Tobin Center for the Performing Arts Board Chairman J. Bruce Bugg Jr. asked Bexar County Commissioners top contribute a little more than $7.5 million for half of a nearly$16 million parking garage that will be built on a triangular lot at the corner of Taylor and 4th Streets, a short walk away from the Tobin Center. Bugg is expected to ask Mayor Ivy Taylor and City Council to contribute the other half.
The City and the County had previously agreed to pay for design and construction a $10 million parking garage. The additional $6 million is needed to cover unanticipated design and construction costs, which total $15,970,200.
Despite the hefty new price tag, a rendering of the garage’s design drew praise. Commissioner Kevin Wolff (Pct. 3) said it is reminiscent of the iconic Flatiron Building in New York City.
“It has been designed to blend in very well with neighborhood architecture,” said Tobin President and CEO Michael Fresher.
During the presentation, Fresher noted that the Tobin Center incurred a $100,000 operating loss from parking during Fiscal Year 2015.
The parking garage is in its 50% design phase, and in the next few weeks the Tobin Center will demolish the buildings on the existing lot to begin construction.
“We need to ensure that people will know where they are going to park when they come down to the Tobin Center and it is not going to be some kind of guessing game,” Bugg said. “We all know too well that when people are invited to come downtown the first thing that runs through their mind is, ‘Where am I going to park?’”
The Tobin Center for the Performing Arts board decided during a meeting in May to borrow money for the garage in anticipation that the City and County would reimburse the costs.
No decisions were made on Tuesday regarding Bugg’s new funding appeal. Some commissioners expressed concerns about other Tobin Center business operations, namely the affordability of the performing arts venue and events booked there. Bexar County Judge Nelson Wolff and Commissioners Tommy Calvert (Pct. 4) and Paul Elizondo (Pct. 2) questioned the rates the Tobin Center charges the Opera San Antonio, the San Antonio Symphony, and Ballet San Antonio to perform there.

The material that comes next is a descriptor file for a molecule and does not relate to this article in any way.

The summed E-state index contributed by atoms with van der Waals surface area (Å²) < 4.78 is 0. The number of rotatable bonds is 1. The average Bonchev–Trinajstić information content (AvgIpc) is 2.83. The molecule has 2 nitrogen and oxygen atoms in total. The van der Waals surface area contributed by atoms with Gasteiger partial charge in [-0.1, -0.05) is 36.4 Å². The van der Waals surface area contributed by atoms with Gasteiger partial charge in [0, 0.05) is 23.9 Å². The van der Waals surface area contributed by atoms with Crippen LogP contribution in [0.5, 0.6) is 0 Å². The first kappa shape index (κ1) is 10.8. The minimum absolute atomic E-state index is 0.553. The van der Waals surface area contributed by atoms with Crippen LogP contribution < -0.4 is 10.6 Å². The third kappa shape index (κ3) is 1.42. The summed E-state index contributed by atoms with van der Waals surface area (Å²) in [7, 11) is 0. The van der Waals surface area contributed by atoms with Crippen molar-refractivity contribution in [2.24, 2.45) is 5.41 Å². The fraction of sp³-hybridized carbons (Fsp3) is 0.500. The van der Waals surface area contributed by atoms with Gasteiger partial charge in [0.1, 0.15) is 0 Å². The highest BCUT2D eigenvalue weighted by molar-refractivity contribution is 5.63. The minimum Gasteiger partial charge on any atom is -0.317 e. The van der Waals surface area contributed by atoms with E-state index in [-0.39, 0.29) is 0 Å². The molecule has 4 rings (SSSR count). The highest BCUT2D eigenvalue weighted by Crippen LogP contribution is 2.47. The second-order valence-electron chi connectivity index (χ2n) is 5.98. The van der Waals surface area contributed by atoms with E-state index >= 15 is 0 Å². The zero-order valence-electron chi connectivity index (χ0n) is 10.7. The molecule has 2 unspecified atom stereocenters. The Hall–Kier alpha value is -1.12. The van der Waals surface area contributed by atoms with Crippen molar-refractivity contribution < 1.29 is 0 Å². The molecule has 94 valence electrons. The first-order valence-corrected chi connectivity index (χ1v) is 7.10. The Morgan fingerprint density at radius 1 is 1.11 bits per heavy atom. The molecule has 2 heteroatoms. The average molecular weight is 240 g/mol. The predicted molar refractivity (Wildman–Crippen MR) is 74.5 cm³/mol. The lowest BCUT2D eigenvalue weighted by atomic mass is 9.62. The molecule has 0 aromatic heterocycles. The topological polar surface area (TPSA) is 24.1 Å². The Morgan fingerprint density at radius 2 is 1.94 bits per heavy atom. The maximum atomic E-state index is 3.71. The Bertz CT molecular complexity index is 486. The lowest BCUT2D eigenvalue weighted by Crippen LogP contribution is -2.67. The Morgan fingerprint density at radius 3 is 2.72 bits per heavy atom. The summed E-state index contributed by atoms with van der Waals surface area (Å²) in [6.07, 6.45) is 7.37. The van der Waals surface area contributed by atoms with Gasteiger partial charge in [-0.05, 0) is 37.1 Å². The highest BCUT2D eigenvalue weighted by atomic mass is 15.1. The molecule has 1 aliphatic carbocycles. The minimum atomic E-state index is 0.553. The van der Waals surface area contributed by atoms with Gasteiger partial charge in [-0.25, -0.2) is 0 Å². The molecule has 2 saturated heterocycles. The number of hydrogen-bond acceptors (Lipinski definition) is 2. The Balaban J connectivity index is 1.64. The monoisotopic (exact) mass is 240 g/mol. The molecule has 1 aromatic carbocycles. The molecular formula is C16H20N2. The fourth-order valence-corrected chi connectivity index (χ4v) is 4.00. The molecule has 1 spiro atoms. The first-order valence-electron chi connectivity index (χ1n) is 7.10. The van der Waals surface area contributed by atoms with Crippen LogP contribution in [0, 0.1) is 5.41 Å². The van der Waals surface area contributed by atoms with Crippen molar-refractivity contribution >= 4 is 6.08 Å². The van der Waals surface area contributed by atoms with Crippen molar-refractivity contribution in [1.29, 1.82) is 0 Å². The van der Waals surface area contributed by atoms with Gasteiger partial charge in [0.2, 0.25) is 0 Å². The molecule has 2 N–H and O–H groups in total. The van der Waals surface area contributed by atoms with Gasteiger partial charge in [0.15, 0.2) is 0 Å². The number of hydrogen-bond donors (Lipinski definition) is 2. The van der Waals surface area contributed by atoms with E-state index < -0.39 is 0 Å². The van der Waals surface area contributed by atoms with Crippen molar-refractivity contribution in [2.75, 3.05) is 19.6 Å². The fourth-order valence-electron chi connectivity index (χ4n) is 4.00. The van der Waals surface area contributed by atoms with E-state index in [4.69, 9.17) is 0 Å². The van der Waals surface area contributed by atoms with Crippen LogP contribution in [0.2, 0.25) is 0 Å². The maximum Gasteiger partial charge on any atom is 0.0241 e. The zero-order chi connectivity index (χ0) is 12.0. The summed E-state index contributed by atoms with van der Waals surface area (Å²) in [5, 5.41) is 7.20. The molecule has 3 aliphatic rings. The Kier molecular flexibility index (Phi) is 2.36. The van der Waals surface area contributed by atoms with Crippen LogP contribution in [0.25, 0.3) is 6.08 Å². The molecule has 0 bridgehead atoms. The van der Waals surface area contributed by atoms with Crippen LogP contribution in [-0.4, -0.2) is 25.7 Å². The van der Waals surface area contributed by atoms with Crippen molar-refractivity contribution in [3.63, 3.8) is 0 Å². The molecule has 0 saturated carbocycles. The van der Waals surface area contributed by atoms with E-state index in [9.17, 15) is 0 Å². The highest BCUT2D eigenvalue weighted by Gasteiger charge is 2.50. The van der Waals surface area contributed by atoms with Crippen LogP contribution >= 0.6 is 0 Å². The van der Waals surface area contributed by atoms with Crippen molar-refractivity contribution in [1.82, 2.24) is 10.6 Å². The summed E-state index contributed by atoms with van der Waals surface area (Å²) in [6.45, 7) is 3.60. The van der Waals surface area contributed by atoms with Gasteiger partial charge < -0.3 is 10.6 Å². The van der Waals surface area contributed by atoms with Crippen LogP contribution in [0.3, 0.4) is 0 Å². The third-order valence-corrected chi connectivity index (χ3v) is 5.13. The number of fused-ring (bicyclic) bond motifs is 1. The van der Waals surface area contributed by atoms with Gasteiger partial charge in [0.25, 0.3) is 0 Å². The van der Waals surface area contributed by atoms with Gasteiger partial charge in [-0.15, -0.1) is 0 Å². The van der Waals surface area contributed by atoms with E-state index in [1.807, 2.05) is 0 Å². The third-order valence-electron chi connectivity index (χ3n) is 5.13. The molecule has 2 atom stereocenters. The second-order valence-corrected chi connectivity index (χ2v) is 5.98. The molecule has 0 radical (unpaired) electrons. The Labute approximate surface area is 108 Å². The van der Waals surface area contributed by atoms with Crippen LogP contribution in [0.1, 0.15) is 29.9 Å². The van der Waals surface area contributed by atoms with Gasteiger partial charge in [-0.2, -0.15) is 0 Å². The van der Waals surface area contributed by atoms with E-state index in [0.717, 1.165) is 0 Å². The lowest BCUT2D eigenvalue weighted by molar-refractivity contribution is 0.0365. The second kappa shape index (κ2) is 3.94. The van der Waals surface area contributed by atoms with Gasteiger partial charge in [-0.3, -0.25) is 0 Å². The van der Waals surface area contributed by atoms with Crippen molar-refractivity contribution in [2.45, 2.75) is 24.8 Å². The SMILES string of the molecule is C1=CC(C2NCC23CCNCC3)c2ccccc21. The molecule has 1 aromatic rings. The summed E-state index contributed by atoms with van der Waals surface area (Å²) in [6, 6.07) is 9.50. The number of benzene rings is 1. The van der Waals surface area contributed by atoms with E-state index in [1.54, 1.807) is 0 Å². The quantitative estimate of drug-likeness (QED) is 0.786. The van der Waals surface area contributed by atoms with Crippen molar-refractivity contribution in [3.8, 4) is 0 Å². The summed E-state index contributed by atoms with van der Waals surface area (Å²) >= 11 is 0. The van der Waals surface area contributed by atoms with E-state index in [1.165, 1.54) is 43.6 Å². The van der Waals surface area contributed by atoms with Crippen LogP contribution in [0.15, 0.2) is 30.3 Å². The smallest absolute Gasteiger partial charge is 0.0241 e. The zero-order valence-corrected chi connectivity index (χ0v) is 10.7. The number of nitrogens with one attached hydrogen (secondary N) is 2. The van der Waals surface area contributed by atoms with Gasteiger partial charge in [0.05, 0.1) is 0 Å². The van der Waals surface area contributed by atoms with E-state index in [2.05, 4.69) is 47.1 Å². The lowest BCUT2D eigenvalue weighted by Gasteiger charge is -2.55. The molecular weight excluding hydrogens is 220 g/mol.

“We all know how difficult it is for them financially to do well,” Judge Wolff said.
“We have to run the Tobin Center on a business-like basis,” Bugg said, adding that the Tobin Center offers local organizations subsidized rates and provides some free office space to reduce their operating costs. The Tobin Center subsidizes local performing arts groups by charging higher rates for out-of-town acts, Bugg said.
“These local organizations always stand the risk of going out of business and right now,” Calvert said.
Commissioner Elizondo expressed concern with the amount of money Bexar County has invested into the Tobin Center rather than projects in his precinct.
“Probably most of the events that are held in the Tobin Center, people I represent may not be able to afford, or can’t afford, which was constructed with their investment,” he said.
The parking garage, Calvert said, could generate daytime revenue such as business lunches. Bugg recalled a meeting he had with Mayor Ivy Taylor last week to discuss the future of the parking garage. Mayor Taylor asked Bugg if the City could use the parking garage when not in use by the Tobin Center during daytime hours.
“I told (the Mayor), ‘Absolutely,’” Bugg said.
Bexar County invested $108 million of the $203 million spent transforming the old Municipal Auditorium into the Tobin Center. The City of San Antonio contributed the Municipal Auditorium and the Fire Department Headquarters building, valued together at $41 million. The Bexar County Performing Arts Foundation, led by Bugg, raised $54 million from private donors. The Tobin name for the Center was secured with a $15 million matching grant from the Tobin Endowment, where Bugg serves as chairman and trustee.
The Commissioners Court began its Tuesday session with a viewing of Spanish Colonial archival documents. The historical documents, which help tell the story of Bexar County and San Antonio, will be on display in the Double-Height Courtroom on the second floor of the Bexar County Courthouse Monday through Friday from 8:30 a.m. to 5:30 p.m. The exhibit is free and open to the public and will remain on display until February 2016.
The temporary exhibit, titled “Nuestra Historia: Our History,” includes maps, plans, letters, documents, and paintings that depict Spain’s activity in and near Bexar County during the Spanish Colonial period. The maps on display show all of the expeditions that took place when Spaniards were exploring this area, said Betty Bueché, director of the Bexar Heritage and Parks Department.
The documents are replicas of original documents that will arrive to San Antonio in the spring of 2016 for about a six month period. At that time, the exhibit will be on display at 126 E. Nueva Street, just south of the Courthouse.
*Top image: The parking garage resembles the Flat iron Building in New York City. Image courtesy of the Tobin Center for the Performing Arts.